Planning Commission recommends larger feedlots in Fillmore County

More than 100 people attended Thursday night's hearing, with 30 people providing public comments in favor or in opposition of the animal unit cap increase.

Trinity Johnson, center, reviews a map of Fillmore County's feedlots and wells that have been tested for nitrates brought in by George Nelson while Tom Thompson, left, and Duane Bakke, right, listen to public comment during the Fillmore County Planning Commission meeting in Preston on Feb. 16, 2023.
Dené K. Dryden / Post Bulletin

PRESTON, Minn. — After nearly two hours of public comment Thursday evening, the Fillmore County Planning Commission voted 5-1 to recommend that the Fillmore County Board of Commissioners adopt an animal unit cap of 4,000, double the county's current limit for feedlots.

Arlynn Hovey cast the single nay vote, while Trinity Johnson abstained. The measure now goes to the five-member county board to ultimately decide whether or not to change the county's current animal unit cap of 2,000.

The proposed amendment to the animal unit cap — which puts a ceiling on the amount of livestock, by weight, that are permitted on a farm or feedlot — drew a crowd of county residents for and against the change. More than 100 people attended the hearing, with about half of the audience watching the proceedings from an overflow room. Thirty people spoke during the public comment period, voicing their support or concerns.

Chris Miller, a Canton Township farmer, was the first speaker during public comment. He questioned whether the county should have an animal unit cap.

"The current 2,000 animal unit feedlot ordinance was implemented in 1997, and it has not been revised in 26 years," said Chris Miller, a Canton Township farmer. "The proposed change from 2,000 to 4,000 animal units in no way changes or negates the environmental review farms would have to do in order to expand or permit over 1,000 animal units regulated by the MPCA."


Many residents who spoke in favor of the change cited how family farms have needed to size up over the past few decades and how animal agriculture impacts local economies.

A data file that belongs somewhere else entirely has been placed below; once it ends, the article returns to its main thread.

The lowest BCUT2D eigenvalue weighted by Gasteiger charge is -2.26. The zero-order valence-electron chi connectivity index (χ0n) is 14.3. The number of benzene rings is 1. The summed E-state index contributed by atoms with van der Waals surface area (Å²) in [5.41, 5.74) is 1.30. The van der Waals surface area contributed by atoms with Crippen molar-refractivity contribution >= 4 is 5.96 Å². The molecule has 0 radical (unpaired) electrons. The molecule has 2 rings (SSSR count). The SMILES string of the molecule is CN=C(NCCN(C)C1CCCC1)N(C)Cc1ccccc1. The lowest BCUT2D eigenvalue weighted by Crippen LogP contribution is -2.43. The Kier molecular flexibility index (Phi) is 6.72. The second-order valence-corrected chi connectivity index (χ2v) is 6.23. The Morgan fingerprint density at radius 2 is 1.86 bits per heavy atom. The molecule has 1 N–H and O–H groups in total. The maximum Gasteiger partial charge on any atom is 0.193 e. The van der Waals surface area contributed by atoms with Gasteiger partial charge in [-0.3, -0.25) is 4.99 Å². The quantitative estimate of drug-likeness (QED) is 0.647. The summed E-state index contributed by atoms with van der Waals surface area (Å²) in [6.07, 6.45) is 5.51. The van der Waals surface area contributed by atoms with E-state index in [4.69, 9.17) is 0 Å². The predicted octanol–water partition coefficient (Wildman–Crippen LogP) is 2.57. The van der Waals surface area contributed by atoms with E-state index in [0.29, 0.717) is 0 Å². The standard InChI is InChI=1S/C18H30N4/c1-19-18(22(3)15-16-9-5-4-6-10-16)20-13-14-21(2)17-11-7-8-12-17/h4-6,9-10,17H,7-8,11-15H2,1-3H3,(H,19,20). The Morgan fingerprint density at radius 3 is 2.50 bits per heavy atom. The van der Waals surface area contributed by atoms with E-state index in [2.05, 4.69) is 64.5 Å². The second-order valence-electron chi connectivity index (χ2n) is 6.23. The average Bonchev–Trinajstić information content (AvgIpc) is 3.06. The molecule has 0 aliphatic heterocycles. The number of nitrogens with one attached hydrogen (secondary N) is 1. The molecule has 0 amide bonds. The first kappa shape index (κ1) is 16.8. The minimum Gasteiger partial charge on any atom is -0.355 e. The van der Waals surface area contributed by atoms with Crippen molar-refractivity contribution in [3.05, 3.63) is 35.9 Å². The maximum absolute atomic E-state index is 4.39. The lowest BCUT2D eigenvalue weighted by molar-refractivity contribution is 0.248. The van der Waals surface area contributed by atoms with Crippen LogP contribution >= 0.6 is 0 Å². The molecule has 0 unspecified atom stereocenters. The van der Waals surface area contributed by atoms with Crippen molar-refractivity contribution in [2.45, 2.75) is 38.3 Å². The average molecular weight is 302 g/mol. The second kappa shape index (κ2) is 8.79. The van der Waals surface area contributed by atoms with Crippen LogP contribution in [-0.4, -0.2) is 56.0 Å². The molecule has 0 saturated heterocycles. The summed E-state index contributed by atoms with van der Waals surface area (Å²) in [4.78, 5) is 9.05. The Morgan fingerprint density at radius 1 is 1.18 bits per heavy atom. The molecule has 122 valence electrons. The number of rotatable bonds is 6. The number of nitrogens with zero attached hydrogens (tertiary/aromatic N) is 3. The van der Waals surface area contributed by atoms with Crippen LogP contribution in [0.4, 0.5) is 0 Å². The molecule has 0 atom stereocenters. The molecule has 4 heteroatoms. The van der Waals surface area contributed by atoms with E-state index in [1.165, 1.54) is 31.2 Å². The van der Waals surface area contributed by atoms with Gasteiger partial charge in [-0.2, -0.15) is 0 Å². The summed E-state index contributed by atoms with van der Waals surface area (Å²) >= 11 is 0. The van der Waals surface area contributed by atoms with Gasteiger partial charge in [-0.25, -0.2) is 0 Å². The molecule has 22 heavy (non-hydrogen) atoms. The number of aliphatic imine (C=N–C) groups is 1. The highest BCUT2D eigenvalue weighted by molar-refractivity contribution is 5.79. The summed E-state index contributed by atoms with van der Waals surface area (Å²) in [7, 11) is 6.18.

Katie Drewitz spoke in favor of the increase as a representative of the Fillmore County Farm Bureau.

"Farms and ranches of all sizes conduct business in the local community and generate a large amount of economic activity," Drewitz said.

Katie Drewitz spoke during a public comment period about Fillmore County's animal unit cap during the Fillmore County Planning Commission meeting in Preston on Feb. 16, 2023.
Dene K. Dryden / Post Bulletin

But many people, such as Harvey Benson, opposed the change. A common concern: nitrate pollution in wells and waterways stemming from manure.

"There is a recreation factor as well," said Benson, a 92-year-old resident of Harmony Township. "Many tourists come here to enjoy the fishing and water sports on the rivers. ... Will they keep coming if we further contaminate our waters?"

"We already have many examples of deteriorating water quality and deteriorating air quality," added George Spangler of Chatfield. "I'm here today mostly to let you know that I'm very concerned about how we're going to regulate, through nitrogen management, water quality in wells."

Dayna Burtness, a sixth-generation farmer in Black Hammer Township, questioned why the cap needs to be raised.

"It's my understanding that the vast, vast majority of feedlots in Fillmore County are nowhere near the current animal unit cap of 2,000," Burtness said. "So that begs the question, in my mind: Why is the planning commission trying to double it unnecessarily?"


Later on in the meeting, county zoning officials clarified that there are seven feedlots in the county at or above 1,000 animal units, the threshold where feedlots are subject to permitting and more stringent inspection by the Minnesota Pollution Control Agency.

Toward the end of public comment, a Winona County resident chipped in — Ben Daley, an owner/operator of Lewiston-based Daley Farm, spoke about his family's attempts to get a waiver of Winona County's 1,500 animal unit cap and expand their dairy operation.

"You have the opportunity to help out family farms," Daley said. "People who are against some of these types of farms have family members that are trying to raise kids on that farm, and every one of them cares deeply about the water, cares deeply about the community that they're in, and it shows in the way that we run our farm."

After the public comment period ended, Gary Ruskell initially introduced a motion to suggest a 3,000 animal unit cap, but an amendment by Tom Thompson to increase that figure to 4,000 succeeded with a vote of 4-2. The amended motion passed 5-1.

Next, the Fillmore County Board of Commissioners will consider the suggestion to increase the animal unit cap. The board's next regular meeting is scheduled for March 14.

Dené K. Dryden is the Post Bulletin's health care reporter. She previously covered the Southeast Minnesota region for the Post Bulletin. Dené's a graduate of Kansas State University, where she cut her teeth working for the student newspaper, the Kansas State Collegian, and the student radio station, Wildcat 91.9. Readers can reach Dené at 507-281-7488 and
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